Dogwoods (Cornus) are grown for the colour of their stems in Winter. The brightest stems are the new new growth so they are cut down to about 4″/10cm above the ground (Coppiced) every Spring. They are pruned just as the leaf buds begin to break. This encourages lots of new growth for the following Winter. The best effect is achieved when they are planted in groups.
They grow in most soils including wet clay but don’t like very dry soil and the leaves will droop in a hot spell in the Summer. They also don’t like deep shade. If they are left unpruned they become quite large shrubs with white flowers followed by black berries which are enjoyed by birds. Some varieties sucker freely so need keeping an eye on but it is easy to propogate them through layering (where a branch is in contact with the ground and starts to root).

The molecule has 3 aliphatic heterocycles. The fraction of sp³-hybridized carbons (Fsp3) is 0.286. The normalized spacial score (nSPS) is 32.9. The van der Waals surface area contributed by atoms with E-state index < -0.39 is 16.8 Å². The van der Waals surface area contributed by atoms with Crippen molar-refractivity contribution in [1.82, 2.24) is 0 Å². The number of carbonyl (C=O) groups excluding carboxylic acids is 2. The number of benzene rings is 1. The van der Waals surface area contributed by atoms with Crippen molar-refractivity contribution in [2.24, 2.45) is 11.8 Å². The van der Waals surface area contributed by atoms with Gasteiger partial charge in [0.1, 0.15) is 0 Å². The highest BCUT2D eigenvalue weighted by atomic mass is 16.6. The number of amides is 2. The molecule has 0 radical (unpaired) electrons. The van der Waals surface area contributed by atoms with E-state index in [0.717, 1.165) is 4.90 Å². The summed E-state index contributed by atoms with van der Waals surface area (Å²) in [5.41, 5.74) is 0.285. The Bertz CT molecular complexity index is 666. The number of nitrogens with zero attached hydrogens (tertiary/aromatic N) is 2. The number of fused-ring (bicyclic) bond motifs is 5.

For red stems try Cornus alba ‘Sibirica’, for golden/green stems plant Cornus sericea ‘Flaviramea’ and for stems that are golden at the bottom moving to red at the tips try Cornus sanginea ‘Midwinter Fire’.